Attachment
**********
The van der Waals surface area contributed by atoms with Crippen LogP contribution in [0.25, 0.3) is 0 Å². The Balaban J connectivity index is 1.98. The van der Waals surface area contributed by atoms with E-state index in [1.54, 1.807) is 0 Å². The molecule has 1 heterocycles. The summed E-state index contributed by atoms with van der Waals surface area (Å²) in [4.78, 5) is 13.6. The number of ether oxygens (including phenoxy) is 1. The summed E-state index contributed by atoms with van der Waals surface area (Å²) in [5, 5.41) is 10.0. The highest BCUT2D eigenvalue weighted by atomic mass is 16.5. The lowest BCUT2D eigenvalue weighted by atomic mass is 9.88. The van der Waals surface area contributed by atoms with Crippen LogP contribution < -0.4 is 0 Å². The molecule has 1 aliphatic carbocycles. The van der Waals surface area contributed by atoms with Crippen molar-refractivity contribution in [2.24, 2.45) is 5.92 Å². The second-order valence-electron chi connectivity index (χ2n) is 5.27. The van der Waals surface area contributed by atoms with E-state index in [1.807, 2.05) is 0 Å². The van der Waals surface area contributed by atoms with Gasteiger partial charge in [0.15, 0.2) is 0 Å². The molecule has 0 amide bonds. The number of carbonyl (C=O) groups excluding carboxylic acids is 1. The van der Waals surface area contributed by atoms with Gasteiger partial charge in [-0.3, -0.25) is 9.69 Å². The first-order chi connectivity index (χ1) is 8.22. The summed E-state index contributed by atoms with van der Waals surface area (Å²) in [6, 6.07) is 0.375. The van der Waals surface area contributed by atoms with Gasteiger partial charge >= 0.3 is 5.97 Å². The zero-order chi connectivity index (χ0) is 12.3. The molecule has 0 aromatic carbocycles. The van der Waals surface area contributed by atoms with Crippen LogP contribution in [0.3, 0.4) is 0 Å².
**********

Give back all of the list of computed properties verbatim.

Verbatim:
The van der Waals surface area contributed by atoms with Crippen LogP contribution in [0.25, 0.3) is 0 Å². The Balaban J connectivity index is 1.98. The van der Waals surface area contributed by atoms with E-state index in [1.54, 1.807) is 0 Å². The molecule has 1 heterocycles. The summed E-state index contributed by atoms with van der Waals surface area (Å²) in [4.78, 5) is 13.6. The number of ether oxygens (including phenoxy) is 1. The summed E-state index contributed by atoms with van der Waals surface area (Å²) in [5, 5.41) is 10.0. The highest BCUT2D eigenvalue weighted by atomic mass is 16.5. The lowest BCUT2D eigenvalue weighted by atomic mass is 9.88. The van der Waals surface area contributed by atoms with Crippen LogP contribution < -0.4 is 0 Å². The molecule has 1 aliphatic carbocycles. The van der Waals surface area contributed by atoms with Crippen molar-refractivity contribution in [2.24, 2.45) is 5.92 Å². The second-order valence-electron chi connectivity index (χ2n) is 5.27. The van der Waals surface area contributed by atoms with E-state index in [1.807, 2.05) is 0 Å². The van der Waals surface area contributed by atoms with Gasteiger partial charge in [0.15, 0.2) is 0 Å². The molecule has 0 amide bonds. The number of carbonyl (C=O) groups excluding carboxylic acids is 1. The van der Waals surface area contributed by atoms with Gasteiger partial charge in [-0.3, -0.25) is 9.69 Å². The first-order chi connectivity index (χ1) is 8.22. The summed E-state index contributed by atoms with van der Waals surface area (Å²) in [6, 6.07) is 0.375. The van der Waals surface area contributed by atoms with Gasteiger partial charge >= 0.3 is 5.97 Å². The zero-order chi connectivity index (χ0) is 12.3. The molecule has 0 aromatic carbocycles. The van der Waals surface area contributed by atoms with Crippen LogP contribution in [0.3, 0.4) is 0 Å².